Saturday, June 16, 2007

Three Rivers Fishing Report - trend revealed

Here is how it works in the real world:
Three Rivers Fishing Report In organizations and companies I am familiar with, one reviews the job performance of an individual against the responsibilities and goals of that position to see how that individual adds up. You don't ask for resignation letters and then review their application for their job.
Review in carpenter's terms: Ravenstahl cuts first. Mends second because the existing dead-wood can remain. Shops third with a national search. Picks fourth. Offers fifth. Hires sixth. Fills the dis-jointed part seventh. Introduces and trains eighth. Finally, gets onto life the new direction and his stamp upon the administration.

Remember how Steve Bland and Dan Onorato did the PAT cuts? Sorta the same way. They cut first and measured second. After the routes were cut, they then tried to figure out the impact and if that route should be cut or not.

In life, you measure twice then cut once.

Onorato and Ravenstahl don't understand how life works. That is another good reason to use the word, 'hack.'

They hack the city's department heads or they hack up the PAT bus routes without justifications and purpose to the desired mission and outcomes. The hacks are wreckless. Hacks don't have a process that thinks thing through. The hacks operate without rhyme nor reason. Hacks never learn how to "Think Again."

Cut this, cut that.... whack, whack, whack = hack.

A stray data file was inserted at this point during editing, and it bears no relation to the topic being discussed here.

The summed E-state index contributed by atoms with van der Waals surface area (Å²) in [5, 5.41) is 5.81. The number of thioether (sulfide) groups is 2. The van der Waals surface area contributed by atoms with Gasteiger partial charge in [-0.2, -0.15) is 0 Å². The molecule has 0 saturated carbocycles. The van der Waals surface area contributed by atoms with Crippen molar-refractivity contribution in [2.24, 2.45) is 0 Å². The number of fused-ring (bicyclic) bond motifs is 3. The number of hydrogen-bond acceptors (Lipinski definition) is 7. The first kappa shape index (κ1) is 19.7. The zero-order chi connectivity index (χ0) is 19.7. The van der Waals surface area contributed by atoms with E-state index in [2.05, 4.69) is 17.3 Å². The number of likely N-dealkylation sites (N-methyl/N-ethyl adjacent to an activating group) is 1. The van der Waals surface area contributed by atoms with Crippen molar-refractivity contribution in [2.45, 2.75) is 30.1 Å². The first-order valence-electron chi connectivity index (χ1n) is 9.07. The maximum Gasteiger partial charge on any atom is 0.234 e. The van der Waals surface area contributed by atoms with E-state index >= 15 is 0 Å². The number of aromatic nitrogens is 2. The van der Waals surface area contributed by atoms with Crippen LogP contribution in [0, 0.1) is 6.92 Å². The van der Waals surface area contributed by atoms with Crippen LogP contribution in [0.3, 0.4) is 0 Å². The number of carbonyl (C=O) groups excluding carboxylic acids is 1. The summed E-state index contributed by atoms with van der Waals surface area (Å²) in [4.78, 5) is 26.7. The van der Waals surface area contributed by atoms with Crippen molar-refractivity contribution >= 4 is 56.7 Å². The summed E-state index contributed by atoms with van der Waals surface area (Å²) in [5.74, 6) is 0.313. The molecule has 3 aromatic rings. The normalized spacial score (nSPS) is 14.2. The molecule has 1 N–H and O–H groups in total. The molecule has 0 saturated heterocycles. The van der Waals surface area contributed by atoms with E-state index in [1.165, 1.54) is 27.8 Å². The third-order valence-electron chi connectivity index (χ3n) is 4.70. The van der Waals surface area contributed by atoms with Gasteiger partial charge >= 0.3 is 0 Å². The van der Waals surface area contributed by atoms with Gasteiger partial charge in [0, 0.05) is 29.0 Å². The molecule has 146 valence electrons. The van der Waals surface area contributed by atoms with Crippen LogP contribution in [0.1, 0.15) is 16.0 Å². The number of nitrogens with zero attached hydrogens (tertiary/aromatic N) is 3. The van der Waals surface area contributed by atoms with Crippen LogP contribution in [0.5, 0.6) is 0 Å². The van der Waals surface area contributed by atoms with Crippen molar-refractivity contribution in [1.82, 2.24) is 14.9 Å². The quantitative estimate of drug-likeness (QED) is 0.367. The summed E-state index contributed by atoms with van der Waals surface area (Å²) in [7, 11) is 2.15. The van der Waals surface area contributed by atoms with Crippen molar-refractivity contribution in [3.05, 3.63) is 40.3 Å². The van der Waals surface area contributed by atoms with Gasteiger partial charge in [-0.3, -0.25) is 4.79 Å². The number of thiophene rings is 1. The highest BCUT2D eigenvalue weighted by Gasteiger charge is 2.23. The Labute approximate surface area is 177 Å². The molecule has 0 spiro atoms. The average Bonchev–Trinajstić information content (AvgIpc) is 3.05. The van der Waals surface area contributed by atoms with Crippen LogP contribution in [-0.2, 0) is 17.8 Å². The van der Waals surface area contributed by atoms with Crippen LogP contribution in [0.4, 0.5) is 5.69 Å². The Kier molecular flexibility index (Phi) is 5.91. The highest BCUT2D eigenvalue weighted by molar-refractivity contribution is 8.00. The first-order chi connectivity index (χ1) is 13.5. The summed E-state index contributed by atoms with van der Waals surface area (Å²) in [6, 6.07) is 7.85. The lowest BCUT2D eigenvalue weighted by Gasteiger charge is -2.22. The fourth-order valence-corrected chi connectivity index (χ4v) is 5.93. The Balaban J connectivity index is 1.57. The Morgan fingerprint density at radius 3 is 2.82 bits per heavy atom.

Saying "Do more with less" and not being able to prove it -- just hacking away -- is the talk of a hack.

We want the city to provide value and be efficient. We understand that cuts should be made and must be made. But, how one cuts and how one guides is very important.

PAT needed to make changes. The department heads need adjustments. But terror can't work either.

Rather, evolve.

1 comment:

Anonymous said...

Timesonline printed:


Our 15-month-old son Johnny loves turning off the TV. He walks over and pokes the button when we're lying on the couch, then waits for us to turn it back on with the remote before giving us a mischievous grin and pushing the button again.

Telling him, "No," is meaningless. Lightly slapping his hand does no good. Putting him in his crib for a few minutes only makes him scream. Nothing's going to stop him from hitting that button.

Why is this relevant?

Well, Pittsburgh Mayor Luke Ravenstahl apparently has the same compulsion as Johnny, except Ravenstahl's not obsessed with the TV, but with superstar golfer Tiger Woods.

KDKA-TV's Jon Delano reported last week that Ravenstahl, 27, really wanted to meet Woods, so in April he called to ask if he could attend an American Express event that Woods was attending at Oakmont Country Club. He was told no, but he went anyway.

Ravenstahl, Delano said, talked his way past guards and into the club, where he was invited to lunch with club directors who again told him that he wasn't welcome at the private event.

Did that stop him? Nope.

The boy mayor somehow got hold of an American Express golf shirt, put it on as if he were part of the event and walked onto the course in search of his beloved Tiger. Once again stopped, he was told he was allowed to stay (Who's kicking the mayor out, right?), but couldn't take any photos.

So what does Ravenstahl do? After finding Woods, he has one of his bodyguards snap a picture, then he leaves. Ravenstahl's office actually told Delano that he should be given credit for his dogged tenacity.

This would be amusing if Ravenstahl was a 13-year-old middle school student, not the mayor of a city struggling to be taken seriously on the national stage.

We just want to know which does Ravenstahl kiss goodnight last at bedtime: his wife, or the Tiger Woods poster that hangs above his bed?